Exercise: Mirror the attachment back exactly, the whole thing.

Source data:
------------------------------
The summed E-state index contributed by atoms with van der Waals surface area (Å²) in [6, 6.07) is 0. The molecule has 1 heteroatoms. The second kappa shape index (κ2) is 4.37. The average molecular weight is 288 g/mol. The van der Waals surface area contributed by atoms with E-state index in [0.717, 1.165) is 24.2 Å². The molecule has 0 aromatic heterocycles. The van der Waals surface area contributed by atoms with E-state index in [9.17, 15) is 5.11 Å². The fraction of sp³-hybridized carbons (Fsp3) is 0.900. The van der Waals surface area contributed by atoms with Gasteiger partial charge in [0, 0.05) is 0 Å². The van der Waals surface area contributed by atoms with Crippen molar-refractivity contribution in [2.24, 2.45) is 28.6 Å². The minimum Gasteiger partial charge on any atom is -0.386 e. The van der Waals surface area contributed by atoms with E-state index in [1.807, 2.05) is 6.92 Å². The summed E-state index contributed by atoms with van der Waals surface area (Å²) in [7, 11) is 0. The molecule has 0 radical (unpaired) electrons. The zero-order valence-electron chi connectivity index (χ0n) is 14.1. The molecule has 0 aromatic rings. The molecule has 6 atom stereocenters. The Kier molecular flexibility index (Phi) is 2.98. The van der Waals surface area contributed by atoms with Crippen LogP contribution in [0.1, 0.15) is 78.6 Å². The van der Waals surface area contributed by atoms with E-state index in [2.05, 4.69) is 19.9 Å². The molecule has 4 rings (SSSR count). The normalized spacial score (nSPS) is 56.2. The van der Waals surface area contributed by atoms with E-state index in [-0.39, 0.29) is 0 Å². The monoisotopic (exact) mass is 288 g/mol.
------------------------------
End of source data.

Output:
The summed E-state index contributed by atoms with van der Waals surface area (Å²) in [6, 6.07) is 0. The molecule has 1 heteroatoms. The second kappa shape index (κ2) is 4.37. The average molecular weight is 288 g/mol. The van der Waals surface area contributed by atoms with E-state index in [0.717, 1.165) is 24.2 Å². The molecule has 0 aromatic heterocycles. The van der Waals surface area contributed by atoms with E-state index in [9.17, 15) is 5.11 Å². The fraction of sp³-hybridized carbons (Fsp3) is 0.900. The van der Waals surface area contributed by atoms with Gasteiger partial charge in [0, 0.05) is 0 Å². The van der Waals surface area contributed by atoms with Crippen molar-refractivity contribution in [2.24, 2.45) is 28.6 Å². The minimum Gasteiger partial charge on any atom is -0.386 e. The van der Waals surface area contributed by atoms with E-state index in [1.807, 2.05) is 6.92 Å². The summed E-state index contributed by atoms with van der Waals surface area (Å²) in [7, 11) is 0. The molecule has 0 radical (unpaired) electrons. The zero-order valence-electron chi connectivity index (χ0n) is 14.1. The molecule has 0 aromatic rings. The molecule has 6 atom stereocenters. The Kier molecular flexibility index (Phi) is 2.98. The van der Waals surface area contributed by atoms with Crippen LogP contribution in [0.1, 0.15) is 78.6 Å². The van der Waals surface area contributed by atoms with E-state index in [2.05, 4.69) is 19.9 Å². The molecule has 4 rings (SSSR count). The normalized spacial score (nSPS) is 56.2. The van der Waals surface area contributed by atoms with E-state index in [-0.39, 0.29) is 0 Å². The monoisotopic (exact) mass is 288 g/mol.